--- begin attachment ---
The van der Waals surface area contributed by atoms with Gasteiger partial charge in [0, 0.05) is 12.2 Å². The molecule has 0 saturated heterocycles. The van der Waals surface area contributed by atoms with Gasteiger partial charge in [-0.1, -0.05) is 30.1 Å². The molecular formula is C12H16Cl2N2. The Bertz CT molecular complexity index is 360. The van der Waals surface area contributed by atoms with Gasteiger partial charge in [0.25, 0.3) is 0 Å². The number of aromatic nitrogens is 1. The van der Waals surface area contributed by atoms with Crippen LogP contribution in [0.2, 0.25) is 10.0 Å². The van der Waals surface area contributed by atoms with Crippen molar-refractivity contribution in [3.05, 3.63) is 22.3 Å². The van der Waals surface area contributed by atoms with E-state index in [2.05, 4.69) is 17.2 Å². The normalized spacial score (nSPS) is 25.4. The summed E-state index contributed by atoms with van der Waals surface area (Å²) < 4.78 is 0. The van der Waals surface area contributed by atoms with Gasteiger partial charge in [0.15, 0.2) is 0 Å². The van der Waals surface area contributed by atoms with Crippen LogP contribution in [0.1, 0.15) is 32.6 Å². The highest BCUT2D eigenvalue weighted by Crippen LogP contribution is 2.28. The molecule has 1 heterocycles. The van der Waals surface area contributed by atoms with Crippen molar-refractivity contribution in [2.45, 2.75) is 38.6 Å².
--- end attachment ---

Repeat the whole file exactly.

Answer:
The van der Waals surface area contributed by atoms with Gasteiger partial charge in [0, 0.05) is 12.2 Å². The molecule has 0 saturated heterocycles. The van der Waals surface area contributed by atoms with Gasteiger partial charge in [-0.1, -0.05) is 30.1 Å². The molecular formula is C12H16Cl2N2. The Bertz CT molecular complexity index is 360. The van der Waals surface area contributed by atoms with Gasteiger partial charge in [0.25, 0.3) is 0 Å². The number of aromatic nitrogens is 1. The van der Waals surface area contributed by atoms with Crippen LogP contribution in [0.2, 0.25) is 10.0 Å². The van der Waals surface area contributed by atoms with Crippen molar-refractivity contribution in [3.05, 3.63) is 22.3 Å². The van der Waals surface area contributed by atoms with E-state index in [2.05, 4.69) is 17.2 Å². The normalized spacial score (nSPS) is 25.4. The summed E-state index contributed by atoms with van der Waals surface area (Å²) < 4.78 is 0. The van der Waals surface area contributed by atoms with Gasteiger partial charge in [0.15, 0.2) is 0 Å². The van der Waals surface area contributed by atoms with Crippen LogP contribution in [0.1, 0.15) is 32.6 Å². The highest BCUT2D eigenvalue weighted by Crippen LogP contribution is 2.28. The molecule has 1 heterocycles. The van der Waals surface area contributed by atoms with Crippen molar-refractivity contribution in [2.45, 2.75) is 38.6 Å².